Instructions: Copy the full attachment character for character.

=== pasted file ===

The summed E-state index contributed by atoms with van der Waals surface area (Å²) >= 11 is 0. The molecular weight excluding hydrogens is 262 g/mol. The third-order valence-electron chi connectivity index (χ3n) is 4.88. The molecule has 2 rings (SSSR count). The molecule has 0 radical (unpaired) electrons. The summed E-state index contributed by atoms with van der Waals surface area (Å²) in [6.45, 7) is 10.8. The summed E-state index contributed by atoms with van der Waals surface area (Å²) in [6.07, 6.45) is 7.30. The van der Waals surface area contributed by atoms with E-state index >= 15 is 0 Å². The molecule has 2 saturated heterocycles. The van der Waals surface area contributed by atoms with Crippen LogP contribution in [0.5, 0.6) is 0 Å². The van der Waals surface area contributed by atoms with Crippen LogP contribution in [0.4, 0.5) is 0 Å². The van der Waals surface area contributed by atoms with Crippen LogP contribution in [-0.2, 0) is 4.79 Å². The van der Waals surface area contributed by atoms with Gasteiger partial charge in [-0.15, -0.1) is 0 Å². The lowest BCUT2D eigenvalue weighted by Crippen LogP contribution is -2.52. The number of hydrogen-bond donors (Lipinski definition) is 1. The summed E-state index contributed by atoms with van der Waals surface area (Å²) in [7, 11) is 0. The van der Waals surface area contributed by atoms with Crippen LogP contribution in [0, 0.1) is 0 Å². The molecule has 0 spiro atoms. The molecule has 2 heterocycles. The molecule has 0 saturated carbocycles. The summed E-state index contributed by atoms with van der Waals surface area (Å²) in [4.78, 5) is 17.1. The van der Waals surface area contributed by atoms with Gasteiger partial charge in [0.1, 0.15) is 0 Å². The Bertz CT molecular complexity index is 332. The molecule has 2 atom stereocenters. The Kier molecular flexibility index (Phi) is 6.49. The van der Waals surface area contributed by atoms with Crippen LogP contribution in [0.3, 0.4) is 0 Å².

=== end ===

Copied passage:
The summed E-state index contributed by atoms with van der Waals surface area (Å²) >= 11 is 0. The molecular weight excluding hydrogens is 262 g/mol. The third-order valence-electron chi connectivity index (χ3n) is 4.88. The molecule has 2 rings (SSSR count). The molecule has 0 radical (unpaired) electrons. The summed E-state index contributed by atoms with van der Waals surface area (Å²) in [6.45, 7) is 10.8. The summed E-state index contributed by atoms with van der Waals surface area (Å²) in [6.07, 6.45) is 7.30. The van der Waals surface area contributed by atoms with E-state index >= 15 is 0 Å². The molecule has 2 saturated heterocycles. The van der Waals surface area contributed by atoms with Crippen LogP contribution in [0.5, 0.6) is 0 Å². The van der Waals surface area contributed by atoms with Crippen LogP contribution in [0.4, 0.5) is 0 Å². The van der Waals surface area contributed by atoms with Crippen LogP contribution in [-0.2, 0) is 4.79 Å². The van der Waals surface area contributed by atoms with Gasteiger partial charge in [-0.15, -0.1) is 0 Å². The lowest BCUT2D eigenvalue weighted by Crippen LogP contribution is -2.52. The number of hydrogen-bond donors (Lipinski definition) is 1. The summed E-state index contributed by atoms with van der Waals surface area (Å²) in [7, 11) is 0. The van der Waals surface area contributed by atoms with Crippen LogP contribution in [0, 0.1) is 0 Å². The molecule has 0 spiro atoms. The molecule has 2 heterocycles. The molecule has 0 saturated carbocycles. The summed E-state index contributed by atoms with van der Waals surface area (Å²) in [4.78, 5) is 17.1. The van der Waals surface area contributed by atoms with Gasteiger partial charge in [0.1, 0.15) is 0 Å². The Bertz CT molecular complexity index is 332. The molecule has 2 atom stereocenters. The Kier molecular flexibility index (Phi) is 6.49. The van der Waals surface area contributed by atoms with Crippen LogP contribution in [0.3, 0.4) is 0 Å².